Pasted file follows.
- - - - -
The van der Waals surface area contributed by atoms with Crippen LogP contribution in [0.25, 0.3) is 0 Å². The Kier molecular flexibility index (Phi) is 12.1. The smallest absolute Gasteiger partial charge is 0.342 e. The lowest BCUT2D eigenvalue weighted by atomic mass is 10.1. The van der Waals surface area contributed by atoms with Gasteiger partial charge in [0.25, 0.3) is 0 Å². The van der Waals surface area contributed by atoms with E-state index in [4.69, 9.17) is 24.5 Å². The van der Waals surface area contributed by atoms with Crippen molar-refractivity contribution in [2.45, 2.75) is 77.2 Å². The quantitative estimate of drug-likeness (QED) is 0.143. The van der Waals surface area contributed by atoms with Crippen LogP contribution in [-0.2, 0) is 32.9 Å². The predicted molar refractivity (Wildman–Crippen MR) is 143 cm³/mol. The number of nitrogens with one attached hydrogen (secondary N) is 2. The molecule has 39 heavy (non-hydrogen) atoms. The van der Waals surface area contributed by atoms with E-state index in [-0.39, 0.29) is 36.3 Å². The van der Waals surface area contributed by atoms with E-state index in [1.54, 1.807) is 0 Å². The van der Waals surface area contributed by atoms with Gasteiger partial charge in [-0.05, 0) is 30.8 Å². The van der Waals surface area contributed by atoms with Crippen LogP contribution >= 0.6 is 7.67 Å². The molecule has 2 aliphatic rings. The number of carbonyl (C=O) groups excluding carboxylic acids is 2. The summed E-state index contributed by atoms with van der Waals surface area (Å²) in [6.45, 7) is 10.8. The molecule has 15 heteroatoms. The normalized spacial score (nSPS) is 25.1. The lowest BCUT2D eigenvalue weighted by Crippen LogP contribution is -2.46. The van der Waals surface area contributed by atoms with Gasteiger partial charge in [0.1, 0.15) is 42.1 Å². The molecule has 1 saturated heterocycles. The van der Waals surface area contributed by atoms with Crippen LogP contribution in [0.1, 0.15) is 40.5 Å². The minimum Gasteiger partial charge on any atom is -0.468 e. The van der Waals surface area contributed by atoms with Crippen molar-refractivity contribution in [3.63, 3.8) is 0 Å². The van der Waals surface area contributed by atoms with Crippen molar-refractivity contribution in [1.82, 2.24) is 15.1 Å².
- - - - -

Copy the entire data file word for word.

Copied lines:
The van der Waals surface area contributed by atoms with Crippen LogP contribution in [0.25, 0.3) is 0 Å². The Kier molecular flexibility index (Phi) is 12.1. The smallest absolute Gasteiger partial charge is 0.342 e. The lowest BCUT2D eigenvalue weighted by atomic mass is 10.1. The van der Waals surface area contributed by atoms with Gasteiger partial charge in [0.25, 0.3) is 0 Å². The van der Waals surface area contributed by atoms with E-state index in [4.69, 9.17) is 24.5 Å². The van der Waals surface area contributed by atoms with Crippen molar-refractivity contribution in [2.45, 2.75) is 77.2 Å². The quantitative estimate of drug-likeness (QED) is 0.143. The van der Waals surface area contributed by atoms with Crippen LogP contribution in [-0.2, 0) is 32.9 Å². The predicted molar refractivity (Wildman–Crippen MR) is 143 cm³/mol. The number of nitrogens with one attached hydrogen (secondary N) is 2. The molecule has 39 heavy (non-hydrogen) atoms. The van der Waals surface area contributed by atoms with E-state index in [-0.39, 0.29) is 36.3 Å². The van der Waals surface area contributed by atoms with E-state index in [1.54, 1.807) is 0 Å². The van der Waals surface area contributed by atoms with Gasteiger partial charge in [-0.05, 0) is 30.8 Å². The van der Waals surface area contributed by atoms with Crippen LogP contribution >= 0.6 is 7.67 Å². The molecule has 2 aliphatic rings. The number of carbonyl (C=O) groups excluding carboxylic acids is 2. The summed E-state index contributed by atoms with van der Waals surface area (Å²) in [6.45, 7) is 10.8. The molecule has 15 heteroatoms. The normalized spacial score (nSPS) is 25.1. The lowest BCUT2D eigenvalue weighted by Crippen LogP contribution is -2.46. The van der Waals surface area contributed by atoms with Gasteiger partial charge in [0.1, 0.15) is 42.1 Å². The molecule has 1 saturated heterocycles. The van der Waals surface area contributed by atoms with Crippen LogP contribution in [0.1, 0.15) is 40.5 Å². The minimum Gasteiger partial charge on any atom is -0.468 e. The van der Waals surface area contributed by atoms with Crippen molar-refractivity contribution in [3.63, 3.8) is 0 Å². The van der Waals surface area contributed by atoms with Crippen molar-refractivity contribution in [1.82, 2.24) is 15.1 Å².